Law and Its Counterfeit

Law, scientifically understood, is that in which no variation is possible. The moment any variation is perceived, that which has hitherto been regarded as law passes into the limbo of supposititious law and ceases to be of interest in Science, except as some stage in an experimental investigation. It was by a neglect of so simple a definition as this that Hume laid himself open to being unhorsed by the lance of Huxley. Hume had defined the miracle as a violation of a law of nature,—a thing impossible, as Huxley was prompt to point out. A violated law, ipso facto, never was a law at all. Thus, as Huxley showed, either the miracles were the proof of unsuspected law, or else the Maker of the universe was involved in the impossible, that is to say, in the violation of His own law. This, surely, is why Mrs. Eddy writes, on page 134 of Science and Health, "The true Logos is demonstrably Christian Science, the natural law of harmony which overcomes discord,—not because this Science is supernatural or preternatural, nor because it is an infraction of divine law, but because it is the immutable law of God, good."

The operation, then, of law is perceptible throughout even the material creation. If it were not for the existence of absolute spiritual law, the counterfeit of law in physical nature could not have been conceived. Consequently, as the so-called physical law can be and is perpetually being proved to be lawless, it is obvious that it is the existence of true law which alone protects the physical counterfeit from immediate destruction. In other words, it is only the fact that physical law counterfeits the spiritual that made it possible for the writer of Job to demand, "Canst thou bring forth Mazzaroth in his season? or canst thou guide Arcturus with his sons?" The human mind, in other words, intensely lawless in itself, finds it necessary to counterfeit true law sufficiently closely to prevent the immediate destruction of its own counterfeit.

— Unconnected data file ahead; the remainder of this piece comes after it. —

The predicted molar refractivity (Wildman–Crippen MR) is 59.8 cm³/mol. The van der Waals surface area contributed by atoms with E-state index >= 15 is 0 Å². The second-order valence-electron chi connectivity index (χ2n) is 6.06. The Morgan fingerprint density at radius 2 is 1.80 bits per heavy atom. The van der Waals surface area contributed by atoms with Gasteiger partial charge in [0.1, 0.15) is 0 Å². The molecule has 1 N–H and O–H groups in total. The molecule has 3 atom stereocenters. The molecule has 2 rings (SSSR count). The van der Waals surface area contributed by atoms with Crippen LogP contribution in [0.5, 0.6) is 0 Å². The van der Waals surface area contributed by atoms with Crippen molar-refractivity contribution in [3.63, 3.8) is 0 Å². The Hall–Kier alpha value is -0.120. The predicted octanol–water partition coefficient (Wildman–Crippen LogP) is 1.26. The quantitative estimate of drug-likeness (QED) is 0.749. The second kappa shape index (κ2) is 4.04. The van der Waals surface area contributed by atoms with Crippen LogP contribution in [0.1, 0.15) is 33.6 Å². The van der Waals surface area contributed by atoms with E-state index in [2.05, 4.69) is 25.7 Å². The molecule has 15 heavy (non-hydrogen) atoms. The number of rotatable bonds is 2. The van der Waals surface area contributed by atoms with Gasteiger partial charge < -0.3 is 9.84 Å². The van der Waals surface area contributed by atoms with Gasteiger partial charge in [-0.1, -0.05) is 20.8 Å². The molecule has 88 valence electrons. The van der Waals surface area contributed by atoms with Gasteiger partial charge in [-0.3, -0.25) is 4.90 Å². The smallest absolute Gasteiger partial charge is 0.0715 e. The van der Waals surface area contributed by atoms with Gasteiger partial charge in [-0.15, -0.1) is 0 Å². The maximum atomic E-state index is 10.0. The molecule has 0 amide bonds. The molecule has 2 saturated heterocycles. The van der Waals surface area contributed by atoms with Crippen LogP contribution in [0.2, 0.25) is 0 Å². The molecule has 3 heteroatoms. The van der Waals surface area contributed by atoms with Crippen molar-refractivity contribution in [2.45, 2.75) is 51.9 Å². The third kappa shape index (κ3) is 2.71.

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Editorial
Convergence
June 12, 1920
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